You have heard this statement over and over again – the customer is always right. The statement is used to justify the behaviour and complaints about the product that a business is selling. Perhaps it’s true to some extent. It’s good to treat your customer well because this is how you generate brand loyalty. This is how you get more customers through word-of-mouth advertising. Perhaps this statement is in relation to understanding your target niche so that you can be able to serve them effectively.
However, there are a few reasons why I don’t believe that the customer is always right.
- The customer cannot be an expert at your product.
It is belittling to say that the customer is always right when you are the one who has produced a good or service. You know the product better than the customer ever will. The customer cannot be an expert when it comes to your product. If you think about it, even though they are the recipients of the products, customers are not omniscient. I mean, if we’re talking in terms of a product malfunction or poor service, then the customer may just be right. But other issues to do with the product, I believe that the seller understands his product better than anyone ever will.
2. This statement demotivates the employees
Saying that the customer is always right can demotivate the employees. This is because some customers are blatantly abusive, verbally and physically. Others pick up on petty issues and blow them out of proportion. If you tell your employees to treat the customer like they’re always right, you may be doing more harm than good to your valuable employees. I’m not saying the employee should talk back at the customer, but sometimes it’s good to let the customer know that you value your employees as well. Not just them.
3. Customers will always react differently to changes in a product
The customer will always react differently to changes in a product or service. When you make certain changes to your product in terms of things like packaging, colour, cost, and size, you risk receiving backlash. Some customers may even end up complaining about things that they’re imagining rather than things that are actually real. Customers like to maintain the norm. To say that the customer is always right, even when they’re not, may make you the loser. Because if you listen to each and every customer and pay attention to their particular needs, you will forget your target audience altogether. In the long run, your product will lack authenticity. I’d say, some customer complaints are to be dismissed.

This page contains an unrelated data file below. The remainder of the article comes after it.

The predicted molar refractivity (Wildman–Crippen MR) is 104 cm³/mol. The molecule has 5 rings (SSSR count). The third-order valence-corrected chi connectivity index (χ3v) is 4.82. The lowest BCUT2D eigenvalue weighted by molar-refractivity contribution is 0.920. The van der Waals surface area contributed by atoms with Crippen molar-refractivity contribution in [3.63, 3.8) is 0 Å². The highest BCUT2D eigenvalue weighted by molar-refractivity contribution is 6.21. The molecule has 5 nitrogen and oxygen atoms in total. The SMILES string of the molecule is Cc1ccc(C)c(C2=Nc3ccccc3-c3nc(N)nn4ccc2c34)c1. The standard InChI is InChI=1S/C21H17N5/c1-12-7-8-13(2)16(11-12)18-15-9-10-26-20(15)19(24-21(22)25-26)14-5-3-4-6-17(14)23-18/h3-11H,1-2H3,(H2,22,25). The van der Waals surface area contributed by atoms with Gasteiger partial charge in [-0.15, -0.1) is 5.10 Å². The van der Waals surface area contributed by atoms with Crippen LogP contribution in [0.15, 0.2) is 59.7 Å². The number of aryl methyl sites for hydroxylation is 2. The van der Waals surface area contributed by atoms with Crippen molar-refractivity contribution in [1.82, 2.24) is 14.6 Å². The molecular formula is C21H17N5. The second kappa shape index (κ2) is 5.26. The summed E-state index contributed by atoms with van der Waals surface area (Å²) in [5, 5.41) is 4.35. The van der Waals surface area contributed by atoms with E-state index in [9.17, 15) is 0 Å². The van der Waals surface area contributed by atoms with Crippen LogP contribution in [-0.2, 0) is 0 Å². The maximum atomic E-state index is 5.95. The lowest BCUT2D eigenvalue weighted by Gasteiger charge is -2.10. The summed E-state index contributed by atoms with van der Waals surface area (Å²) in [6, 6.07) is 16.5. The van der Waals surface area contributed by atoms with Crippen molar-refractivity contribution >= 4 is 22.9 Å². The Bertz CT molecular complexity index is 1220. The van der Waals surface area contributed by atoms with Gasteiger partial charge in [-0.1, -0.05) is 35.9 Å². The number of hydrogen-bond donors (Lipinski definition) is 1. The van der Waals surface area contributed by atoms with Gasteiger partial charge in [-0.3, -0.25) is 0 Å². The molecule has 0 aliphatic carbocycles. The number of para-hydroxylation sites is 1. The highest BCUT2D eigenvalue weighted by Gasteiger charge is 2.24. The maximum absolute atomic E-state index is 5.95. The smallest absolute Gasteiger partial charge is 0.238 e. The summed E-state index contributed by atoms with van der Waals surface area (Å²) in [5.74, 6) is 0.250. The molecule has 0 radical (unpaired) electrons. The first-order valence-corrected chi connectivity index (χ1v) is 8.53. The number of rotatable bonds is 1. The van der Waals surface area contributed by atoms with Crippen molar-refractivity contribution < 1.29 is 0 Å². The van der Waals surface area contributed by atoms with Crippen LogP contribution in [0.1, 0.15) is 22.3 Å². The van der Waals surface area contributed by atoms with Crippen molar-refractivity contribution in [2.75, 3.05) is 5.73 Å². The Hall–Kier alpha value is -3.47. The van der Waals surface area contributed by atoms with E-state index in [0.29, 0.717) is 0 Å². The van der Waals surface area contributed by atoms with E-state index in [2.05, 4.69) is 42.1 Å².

4. Bad customers create an unhappy mood for other people
Bad customers will also create an unhappy mood around other people. We have all been to a shop where a customer is yelling at the top of their voice. It’s never a pretty scene. In fact, when this happens, you almost want to finish your business as fast as you can and leave. It is obvious that the experience of one bad customer affects the other customers and potential customers. If you constantly put up with such customers, living with the mentality that the customer is always right, you may end up being the loser. You might just lose your important and regular customers.
5. The statement creates conflict between the managers and the employees
This statement does more harm than good in an organization. It creates conflict between the employees and the management because every time a customer complains the managers will be quick to defend the customer. This is extremely unhealthy in an organization. It creates fear and productivity is lowered. This is why sometimes customers aren’t always right.
6. It results in worse customer service
Saying that the customer is always right may just result in worse customer service. Employees who are happy will willingly give good customer service because they care more and have more energy. When the company management consistently sides with the customers, even those who are wrong, it sends a clear message that the employees are not valued and can be disposed of. Employees eventually stop caring about the service and end up performing worse.
So if your business is governed by this statement, you may just want to rethink it. In the long run, it may just be what is standing between you and success.
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